Friday, December 09, 2005

Whither Rootkits?

My general question is this: If a service provider requires a download and installation in order to access and use its service, what's to stop that provider from adding a little holiday cheer, by way of rootkit like add-in activity that cloaks its own existence, as part of the consented-to downloaded app? Here's the reason for the question. The Google model pays per click and positioning. Might not that self-same service provider be compensated by malware exploiters for each "add-on" downloaded to an unsuspecting "consenter-user"? The installation of "proprietary" software that builds a pipe to a spam/adware/exploit potential may well be seen by the tech community as merely an extension of the revenue model espoused by Google and Yahoo.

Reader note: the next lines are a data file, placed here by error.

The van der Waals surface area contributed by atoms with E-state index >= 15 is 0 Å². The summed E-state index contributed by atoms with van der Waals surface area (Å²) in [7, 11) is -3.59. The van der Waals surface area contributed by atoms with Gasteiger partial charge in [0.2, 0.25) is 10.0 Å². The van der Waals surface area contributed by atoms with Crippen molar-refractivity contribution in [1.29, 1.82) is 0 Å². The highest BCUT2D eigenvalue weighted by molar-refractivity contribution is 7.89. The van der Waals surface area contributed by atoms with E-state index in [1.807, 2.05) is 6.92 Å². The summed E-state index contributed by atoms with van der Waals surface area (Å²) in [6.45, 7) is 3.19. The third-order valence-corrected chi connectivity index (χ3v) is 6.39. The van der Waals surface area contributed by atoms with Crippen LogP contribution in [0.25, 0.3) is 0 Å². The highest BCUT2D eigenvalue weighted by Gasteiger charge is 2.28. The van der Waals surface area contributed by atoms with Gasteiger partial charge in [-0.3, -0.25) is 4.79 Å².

Ok, call me suspicious, but I'm willing to bet some fruitcake (in fact, all I have) that this has been done repeatedly, and, if there are an inordinate amount of "patches" now being circulated for other applications, we may be seeing "stealth" rootkit-type apps being removed in direct response to the Sony/BMG debacle and ensuing lawsuits.

"Gee. We can't do this anymore. Damn lawyers always get in the way with those frivolous lawsuits. So anti-business. So tech-averse. So Luddite. So anti-the future [as in *the* future, not the future -- cr. to Mark Hammill] How are we going to make money now?"

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